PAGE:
If you like what you see, please feel free to download the code. I’ve released it under the MIT Licence, so you don’t need to worry about using it in your own code either. The links below can be used to download the source. I will continue to work on these events in the not-so-distant future, and have a lot of useful things planned for them!

Download full source code
Download minified code

Roadmap

So, what’s in the pipeline for this project? Well, there are still plenty of other functions and hooks that need to be added to the list of events that the script supports. Hopefully when you next hear from me about this project, I will have added the following events:

  • scroll
  • scrollstart
  • scrollend
  • pinch
  • pinchstart
  • pinchend
Thanks for reading, and if you have any comments, I’d love to hear them!

11 Comments

  1. Reply

    [...] and more. Mobile web app development companies provide mobile solutions for all business.Sencha Touch is an HTML 5 and JavaScript based framework for mobile that enables mobile developers t…is one of the most proficient ways to develop high performance, sophisticated mobile apps. Each and [...]

  2. Reply
    Chocky May 15, 2012

    Yum! I tried a lot of swipe plugins and this is my fave, many thanks for sharing. I found I got an error with the minified version however. Also it would be nice to be able to use $(ele).on(‘tap’,function).

    • Reply
      Ben May 17, 2012

      Thanks Chocky, glad you liked the files and found the swipe plugin useful. I am aware of the issue with the minified version, and am currently working on migrating everything across to GitHub. Hopefully once that’s done, I can sort out the minified version. I’ll also be looking at adding in proper event bindings, too. I’ll be adding a few other features in the next instalment, including touch scrolling. Shall I add you to the mailing list to keep you posted?

  3. Reply
    Chocky May 15, 2012

    I had a problem – setting tap() on overflow:scroll elements made them not scrollable. Removing the event.preventDefault inside of tap() fixed this. Is there a reason you were calling that?

    • Reply
      Ben May 17, 2012

      The only real reason that e.preventDefault() was called from inside tap was that when the event is called from something other than a touch device, it can sometimes create odd behaviour. It would be better to move the option to inside the function call though, so using a combination of $(ele).live(‘tap’, function(e) { e.preventDefault(); });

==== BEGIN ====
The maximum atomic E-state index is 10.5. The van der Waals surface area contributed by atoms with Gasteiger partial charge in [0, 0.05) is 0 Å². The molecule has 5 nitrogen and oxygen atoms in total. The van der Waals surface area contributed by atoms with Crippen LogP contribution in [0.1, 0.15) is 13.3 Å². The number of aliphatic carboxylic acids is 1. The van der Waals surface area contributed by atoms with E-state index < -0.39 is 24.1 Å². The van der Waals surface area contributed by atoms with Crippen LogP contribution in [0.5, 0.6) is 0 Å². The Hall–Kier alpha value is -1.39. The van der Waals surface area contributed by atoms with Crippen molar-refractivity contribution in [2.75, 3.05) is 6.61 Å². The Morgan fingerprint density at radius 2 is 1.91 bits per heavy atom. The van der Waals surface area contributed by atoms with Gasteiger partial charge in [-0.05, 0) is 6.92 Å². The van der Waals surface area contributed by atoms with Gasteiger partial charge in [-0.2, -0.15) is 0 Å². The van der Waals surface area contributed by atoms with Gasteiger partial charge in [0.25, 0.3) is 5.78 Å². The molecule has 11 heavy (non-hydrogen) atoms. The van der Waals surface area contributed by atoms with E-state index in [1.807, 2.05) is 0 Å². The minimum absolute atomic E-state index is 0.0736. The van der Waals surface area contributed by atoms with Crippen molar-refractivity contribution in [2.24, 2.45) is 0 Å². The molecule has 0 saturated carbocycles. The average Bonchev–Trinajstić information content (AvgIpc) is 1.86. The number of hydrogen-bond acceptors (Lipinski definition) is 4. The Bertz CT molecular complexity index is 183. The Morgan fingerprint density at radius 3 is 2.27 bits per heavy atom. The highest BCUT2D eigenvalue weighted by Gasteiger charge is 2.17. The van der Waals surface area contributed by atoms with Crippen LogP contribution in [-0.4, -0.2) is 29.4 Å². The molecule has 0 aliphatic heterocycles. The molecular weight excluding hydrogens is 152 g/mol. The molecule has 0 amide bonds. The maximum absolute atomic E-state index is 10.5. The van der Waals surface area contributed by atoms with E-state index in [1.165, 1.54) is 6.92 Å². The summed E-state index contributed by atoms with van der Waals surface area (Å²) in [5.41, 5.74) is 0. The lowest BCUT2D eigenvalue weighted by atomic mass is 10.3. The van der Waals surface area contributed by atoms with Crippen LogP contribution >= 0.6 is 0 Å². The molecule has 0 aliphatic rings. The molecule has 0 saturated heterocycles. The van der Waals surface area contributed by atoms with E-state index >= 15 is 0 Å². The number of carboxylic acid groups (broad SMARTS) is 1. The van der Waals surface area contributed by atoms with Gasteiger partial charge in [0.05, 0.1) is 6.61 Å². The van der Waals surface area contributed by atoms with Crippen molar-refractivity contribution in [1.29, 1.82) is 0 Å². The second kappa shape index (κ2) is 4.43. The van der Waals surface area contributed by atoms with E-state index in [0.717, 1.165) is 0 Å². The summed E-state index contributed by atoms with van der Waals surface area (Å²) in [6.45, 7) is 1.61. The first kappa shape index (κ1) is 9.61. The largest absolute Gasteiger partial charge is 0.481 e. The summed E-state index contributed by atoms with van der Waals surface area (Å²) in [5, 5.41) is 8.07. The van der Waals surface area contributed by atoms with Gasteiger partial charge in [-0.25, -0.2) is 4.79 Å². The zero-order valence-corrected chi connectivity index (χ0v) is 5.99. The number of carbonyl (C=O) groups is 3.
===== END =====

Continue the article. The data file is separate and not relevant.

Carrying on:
Something else for the next iteration – thanks for your feedback and comments.

  4. Reply

    [...] time to sit down and completely re-write the jQuery mobile events I mentioned in my earlier post (see here for more information). Details of the events can be found after the [...]

  5. Reply
    Ben May 23, 2012

    Finally got round to rewriting everything. Check out the new Blog post, or check out the code on GitHub.

  6. Reply
    James March 25, 2013

    I am working on a Phonegap project and would really love to use your jquery mobile events lib. But can not get it to work with iScroll 4. Have you run into this problem or do you know of a solution? Thanks

    • Reply
      Ben March 26, 2013

      When you say that the don’t work, how do you mean? Do the events not trigger, or does iScroll interfere with them?

  7. Reply
    Michael Pawlowsky November 12, 2013

    Just found this and will give it a try for a parallax site. I am hoping swipe can be used like mousewheel event.

    Wanted to say thanks for putting it out there.

    • Reply
      Ben November 12, 2013

      Thanks Mike. Just bear in mind that swipe isn’t a ‘live’ event, it is triggered after a swipe event occurs. If you need to mimic scroll behaviour, you should look into the native touchmove and mousemove events.

Leave a Reply

Your email address will not be published. Required fields are marked *

You may use these HTML tags and attributes: <a href="" title=""> <abbr title=""> <acronym title=""> <b> <blockquote cite=""> <cite> <code> <del datetime=""> <em> <i> <q cite=""> <strike> <strong>